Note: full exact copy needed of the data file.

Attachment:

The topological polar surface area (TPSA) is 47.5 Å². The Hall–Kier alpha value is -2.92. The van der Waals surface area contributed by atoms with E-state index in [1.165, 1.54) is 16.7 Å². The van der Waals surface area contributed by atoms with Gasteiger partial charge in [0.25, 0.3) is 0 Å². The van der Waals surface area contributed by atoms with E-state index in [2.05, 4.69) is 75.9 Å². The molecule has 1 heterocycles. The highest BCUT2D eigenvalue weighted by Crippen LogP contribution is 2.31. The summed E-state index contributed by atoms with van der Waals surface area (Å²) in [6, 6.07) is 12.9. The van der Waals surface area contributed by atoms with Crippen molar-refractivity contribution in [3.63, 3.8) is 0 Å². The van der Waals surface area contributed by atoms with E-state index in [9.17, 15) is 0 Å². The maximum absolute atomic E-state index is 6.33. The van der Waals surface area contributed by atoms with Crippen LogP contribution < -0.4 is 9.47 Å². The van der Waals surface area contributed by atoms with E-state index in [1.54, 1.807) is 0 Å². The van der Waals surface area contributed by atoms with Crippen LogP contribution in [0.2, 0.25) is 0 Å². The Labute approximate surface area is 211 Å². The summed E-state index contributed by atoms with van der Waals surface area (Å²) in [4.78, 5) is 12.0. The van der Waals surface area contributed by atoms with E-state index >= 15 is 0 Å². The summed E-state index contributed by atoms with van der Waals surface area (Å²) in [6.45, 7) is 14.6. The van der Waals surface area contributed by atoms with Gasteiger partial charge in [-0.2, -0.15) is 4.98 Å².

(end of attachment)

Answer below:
The topological polar surface area (TPSA) is 47.5 Å². The Hall–Kier alpha value is -2.92. The van der Waals surface area contributed by atoms with E-state index in [1.165, 1.54) is 16.7 Å². The van der Waals surface area contributed by atoms with Gasteiger partial charge in [0.25, 0.3) is 0 Å². The van der Waals surface area contributed by atoms with E-state index in [2.05, 4.69) is 75.9 Å². The molecule has 1 heterocycles. The highest BCUT2D eigenvalue weighted by Crippen LogP contribution is 2.31. The summed E-state index contributed by atoms with van der Waals surface area (Å²) in [6, 6.07) is 12.9. The van der Waals surface area contributed by atoms with Crippen molar-refractivity contribution in [3.63, 3.8) is 0 Å². The van der Waals surface area contributed by atoms with E-state index in [9.17, 15) is 0 Å². The maximum absolute atomic E-state index is 6.33. The van der Waals surface area contributed by atoms with Crippen LogP contribution < -0.4 is 9.47 Å². The van der Waals surface area contributed by atoms with E-state index in [1.54, 1.807) is 0 Å². The van der Waals surface area contributed by atoms with Crippen LogP contribution in [0.2, 0.25) is 0 Å². The Labute approximate surface area is 211 Å². The summed E-state index contributed by atoms with van der Waals surface area (Å²) in [4.78, 5) is 12.0. The van der Waals surface area contributed by atoms with E-state index >= 15 is 0 Å². The summed E-state index contributed by atoms with van der Waals surface area (Å²) in [6.45, 7) is 14.6. The van der Waals surface area contributed by atoms with Gasteiger partial charge in [-0.2, -0.15) is 4.98 Å².